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APA EWS PRI 400 Wood Joists

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At the SEAoT dinner meeting in Dallas last night, the presentation was
made by APA - The Engineered Wood Association and the topic was their
new (since 7/4/97) Standard PRI 400 for Performance Rated Wood I-Joists.
 I left the meeting with three troubling questions which the speaker did
not adequately address:

1.	The joists are being promoted, in part, upon their ability to provide
relatively long spans (up to 60 feet).  Nevertheless, the joists are
manufactured with absolutely no camber or crown.  There is no defined
top and bottom.  Won't deflection be a significant problem?

2.	Each joist is sent to the jobsite with a complete table of allowable
spacing and span (simple and continuous) combinations printed boldly on
the web.  However, the design live loads and total loads are not defined
anywhere.  According to the speaker, carpenters love this because the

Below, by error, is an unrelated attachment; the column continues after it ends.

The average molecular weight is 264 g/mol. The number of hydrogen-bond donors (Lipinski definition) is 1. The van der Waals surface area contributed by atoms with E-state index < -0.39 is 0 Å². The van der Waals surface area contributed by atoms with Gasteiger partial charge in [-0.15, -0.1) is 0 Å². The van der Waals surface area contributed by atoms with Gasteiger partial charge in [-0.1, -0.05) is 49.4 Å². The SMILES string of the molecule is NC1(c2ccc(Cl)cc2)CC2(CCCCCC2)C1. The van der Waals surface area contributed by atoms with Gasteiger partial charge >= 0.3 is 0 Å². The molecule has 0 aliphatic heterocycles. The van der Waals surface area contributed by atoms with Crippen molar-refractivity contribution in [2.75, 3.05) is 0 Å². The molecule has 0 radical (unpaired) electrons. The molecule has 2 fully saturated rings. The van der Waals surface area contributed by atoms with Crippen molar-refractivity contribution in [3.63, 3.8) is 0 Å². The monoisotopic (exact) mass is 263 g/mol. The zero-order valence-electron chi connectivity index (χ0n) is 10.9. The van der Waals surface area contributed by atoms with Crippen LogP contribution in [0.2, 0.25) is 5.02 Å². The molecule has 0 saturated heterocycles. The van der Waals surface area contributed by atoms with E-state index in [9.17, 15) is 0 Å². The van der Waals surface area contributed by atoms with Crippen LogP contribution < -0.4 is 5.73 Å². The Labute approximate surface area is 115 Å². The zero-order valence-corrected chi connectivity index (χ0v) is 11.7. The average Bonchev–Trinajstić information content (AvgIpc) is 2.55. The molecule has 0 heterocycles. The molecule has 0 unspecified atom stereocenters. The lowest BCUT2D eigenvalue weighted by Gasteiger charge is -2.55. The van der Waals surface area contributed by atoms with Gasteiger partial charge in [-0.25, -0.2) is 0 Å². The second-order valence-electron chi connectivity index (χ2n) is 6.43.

joists come with "all the instructions they need".  He also said that
building inspectors love it because they can effortlessly determine if a
joist has proper span and spacing.  My question is, what happens when
the joist is used for the floor of an assembly area or a warehouse?  At
times like this, I almost wish that I was a product liability lawyer!

3.	Based on the entirety of the presentation that I heard, there was no
mention of structural engineering.  In this scenario, what is the role
(if any) of the structural engineer?  While this is not much of a
concern in Texas, I am under the impression that many of the readers of
this list derive much of their income designing houses and apartments in
wood.  I look forward to your comments.

Stan R. Caldwell, P.E.
Dallas, Texas

Just because you're growing older,
doesn't mean that you have to mature!
                                      ... anonymous